The goal of NRDC’s Food Matters project is to help U.S. cities establish policies and programs that reduce food waste. The first step in reducing municipal food waste is data gathering: understanding the amounts and sources of wasted food at the local level, as well as the amounts and sources of surplus food that potentially could be rescued instead of wasted. This information can then be used to determine the most promising city strategies for reducing food waste and to set a benchmark for assessing progress.
Building on the innovative modeling techniques to estimate food waste in Denver, New York City, and Nashville, Food Matters went on to replicate this work in a number of other cities across the country. In this report we present our findings. By identifying and exploring these trends, we hope to provide guidance and recommendations for future municipal food waste work in additional cities.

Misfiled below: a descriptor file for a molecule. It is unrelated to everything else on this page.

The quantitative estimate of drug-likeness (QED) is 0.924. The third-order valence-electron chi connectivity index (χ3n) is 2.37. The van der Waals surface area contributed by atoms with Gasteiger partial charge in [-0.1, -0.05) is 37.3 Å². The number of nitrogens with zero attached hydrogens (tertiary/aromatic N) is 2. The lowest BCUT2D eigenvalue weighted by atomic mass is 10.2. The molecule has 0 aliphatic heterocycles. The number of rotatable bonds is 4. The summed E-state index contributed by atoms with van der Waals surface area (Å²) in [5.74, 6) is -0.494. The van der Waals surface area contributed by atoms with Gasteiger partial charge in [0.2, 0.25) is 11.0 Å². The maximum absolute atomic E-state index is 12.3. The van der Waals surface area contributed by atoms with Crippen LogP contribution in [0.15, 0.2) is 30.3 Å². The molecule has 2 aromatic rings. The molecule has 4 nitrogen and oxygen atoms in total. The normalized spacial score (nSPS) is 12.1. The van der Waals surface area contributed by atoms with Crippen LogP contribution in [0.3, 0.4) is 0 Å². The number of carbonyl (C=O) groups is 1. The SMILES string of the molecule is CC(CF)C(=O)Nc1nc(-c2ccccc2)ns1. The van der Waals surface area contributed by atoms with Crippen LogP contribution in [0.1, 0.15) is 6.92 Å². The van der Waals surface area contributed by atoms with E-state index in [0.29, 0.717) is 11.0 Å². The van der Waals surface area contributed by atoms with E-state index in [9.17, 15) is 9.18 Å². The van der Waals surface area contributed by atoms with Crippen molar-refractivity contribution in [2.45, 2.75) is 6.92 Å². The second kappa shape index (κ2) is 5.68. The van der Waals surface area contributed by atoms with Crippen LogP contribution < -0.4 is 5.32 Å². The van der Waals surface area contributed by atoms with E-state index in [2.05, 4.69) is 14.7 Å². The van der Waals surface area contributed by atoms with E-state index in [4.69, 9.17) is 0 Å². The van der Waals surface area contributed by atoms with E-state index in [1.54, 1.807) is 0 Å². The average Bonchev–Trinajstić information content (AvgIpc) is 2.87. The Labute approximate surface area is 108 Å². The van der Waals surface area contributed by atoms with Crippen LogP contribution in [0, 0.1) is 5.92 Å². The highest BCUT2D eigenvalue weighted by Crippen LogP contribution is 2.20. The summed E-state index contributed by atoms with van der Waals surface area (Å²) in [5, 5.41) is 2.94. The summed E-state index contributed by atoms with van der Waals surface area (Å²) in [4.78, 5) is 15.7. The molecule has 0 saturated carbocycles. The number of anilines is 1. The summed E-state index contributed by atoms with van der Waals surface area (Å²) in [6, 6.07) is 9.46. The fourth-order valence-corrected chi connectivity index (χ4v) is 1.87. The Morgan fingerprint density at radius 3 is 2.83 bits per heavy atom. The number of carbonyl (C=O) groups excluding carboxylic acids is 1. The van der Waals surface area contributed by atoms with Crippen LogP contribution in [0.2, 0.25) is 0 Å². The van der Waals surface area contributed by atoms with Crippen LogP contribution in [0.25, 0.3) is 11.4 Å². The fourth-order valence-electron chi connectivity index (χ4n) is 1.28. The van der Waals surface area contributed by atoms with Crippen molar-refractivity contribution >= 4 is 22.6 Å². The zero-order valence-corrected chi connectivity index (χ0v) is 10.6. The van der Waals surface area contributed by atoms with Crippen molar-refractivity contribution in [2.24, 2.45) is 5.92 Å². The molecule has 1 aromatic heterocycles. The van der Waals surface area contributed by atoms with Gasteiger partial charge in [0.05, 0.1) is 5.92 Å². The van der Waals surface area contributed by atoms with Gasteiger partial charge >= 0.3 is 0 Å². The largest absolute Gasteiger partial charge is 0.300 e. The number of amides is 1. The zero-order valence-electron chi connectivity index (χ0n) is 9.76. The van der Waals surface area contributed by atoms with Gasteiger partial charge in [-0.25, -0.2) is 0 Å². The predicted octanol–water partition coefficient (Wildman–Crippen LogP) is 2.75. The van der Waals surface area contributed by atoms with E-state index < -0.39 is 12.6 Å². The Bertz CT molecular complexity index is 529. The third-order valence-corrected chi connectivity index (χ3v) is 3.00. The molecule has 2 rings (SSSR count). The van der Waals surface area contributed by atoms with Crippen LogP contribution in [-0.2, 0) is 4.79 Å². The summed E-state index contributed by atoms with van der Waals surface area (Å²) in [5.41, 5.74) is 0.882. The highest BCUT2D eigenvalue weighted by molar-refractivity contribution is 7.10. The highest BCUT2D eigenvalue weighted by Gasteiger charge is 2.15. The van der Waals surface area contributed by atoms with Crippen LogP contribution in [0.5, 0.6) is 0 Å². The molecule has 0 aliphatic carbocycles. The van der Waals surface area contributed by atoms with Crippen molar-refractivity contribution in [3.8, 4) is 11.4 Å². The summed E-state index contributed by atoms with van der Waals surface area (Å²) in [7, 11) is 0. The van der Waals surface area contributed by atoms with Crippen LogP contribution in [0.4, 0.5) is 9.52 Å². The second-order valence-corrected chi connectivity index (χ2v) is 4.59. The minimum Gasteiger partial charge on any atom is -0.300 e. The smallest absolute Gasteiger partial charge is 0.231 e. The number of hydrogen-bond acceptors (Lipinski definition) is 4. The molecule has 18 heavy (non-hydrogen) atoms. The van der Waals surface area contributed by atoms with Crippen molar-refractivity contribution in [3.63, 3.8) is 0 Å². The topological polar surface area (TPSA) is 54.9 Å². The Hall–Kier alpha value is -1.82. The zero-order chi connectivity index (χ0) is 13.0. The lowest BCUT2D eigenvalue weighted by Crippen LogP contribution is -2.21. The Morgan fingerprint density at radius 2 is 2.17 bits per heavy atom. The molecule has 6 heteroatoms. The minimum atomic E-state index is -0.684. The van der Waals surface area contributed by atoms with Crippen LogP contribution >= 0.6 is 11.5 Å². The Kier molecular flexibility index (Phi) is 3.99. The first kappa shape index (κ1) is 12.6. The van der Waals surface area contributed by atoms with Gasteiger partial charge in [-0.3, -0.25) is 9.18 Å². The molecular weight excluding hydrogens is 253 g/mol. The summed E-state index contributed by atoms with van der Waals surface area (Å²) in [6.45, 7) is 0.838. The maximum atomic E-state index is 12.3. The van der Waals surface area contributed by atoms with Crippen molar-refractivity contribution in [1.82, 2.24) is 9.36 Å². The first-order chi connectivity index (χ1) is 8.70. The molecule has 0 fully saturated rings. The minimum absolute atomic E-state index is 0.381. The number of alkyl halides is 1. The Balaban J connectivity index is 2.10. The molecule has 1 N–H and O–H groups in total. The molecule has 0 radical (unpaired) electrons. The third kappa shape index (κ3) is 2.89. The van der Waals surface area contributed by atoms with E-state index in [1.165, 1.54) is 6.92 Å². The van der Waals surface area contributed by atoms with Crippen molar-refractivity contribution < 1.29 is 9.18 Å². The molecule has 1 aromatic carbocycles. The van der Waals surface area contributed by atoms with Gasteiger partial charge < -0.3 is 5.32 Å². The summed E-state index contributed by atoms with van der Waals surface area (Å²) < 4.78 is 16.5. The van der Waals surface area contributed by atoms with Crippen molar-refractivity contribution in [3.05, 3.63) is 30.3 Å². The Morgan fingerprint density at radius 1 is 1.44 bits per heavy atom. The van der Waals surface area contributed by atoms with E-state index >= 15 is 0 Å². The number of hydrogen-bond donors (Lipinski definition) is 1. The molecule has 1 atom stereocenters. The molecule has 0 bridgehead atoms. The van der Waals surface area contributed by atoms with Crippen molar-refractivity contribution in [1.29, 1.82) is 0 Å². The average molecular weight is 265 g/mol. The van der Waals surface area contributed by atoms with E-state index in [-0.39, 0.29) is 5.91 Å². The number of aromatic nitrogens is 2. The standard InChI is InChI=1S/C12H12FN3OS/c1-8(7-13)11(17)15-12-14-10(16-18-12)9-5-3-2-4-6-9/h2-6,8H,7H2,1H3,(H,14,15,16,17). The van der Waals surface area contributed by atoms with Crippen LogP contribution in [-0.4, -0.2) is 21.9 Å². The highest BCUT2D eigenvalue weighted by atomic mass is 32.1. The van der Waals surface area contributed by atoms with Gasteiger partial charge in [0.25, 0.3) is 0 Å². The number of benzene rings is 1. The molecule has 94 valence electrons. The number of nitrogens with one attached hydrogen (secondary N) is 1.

Our recommendations for city action reflect the largest sources of food waste generation; the best environmental, social, and economic management practices for addressing food waste; opportunities for engaging new partners to assist in implementing strategies to reduce food waste; and approaches to support the efforts of local emergency food assistance organizations.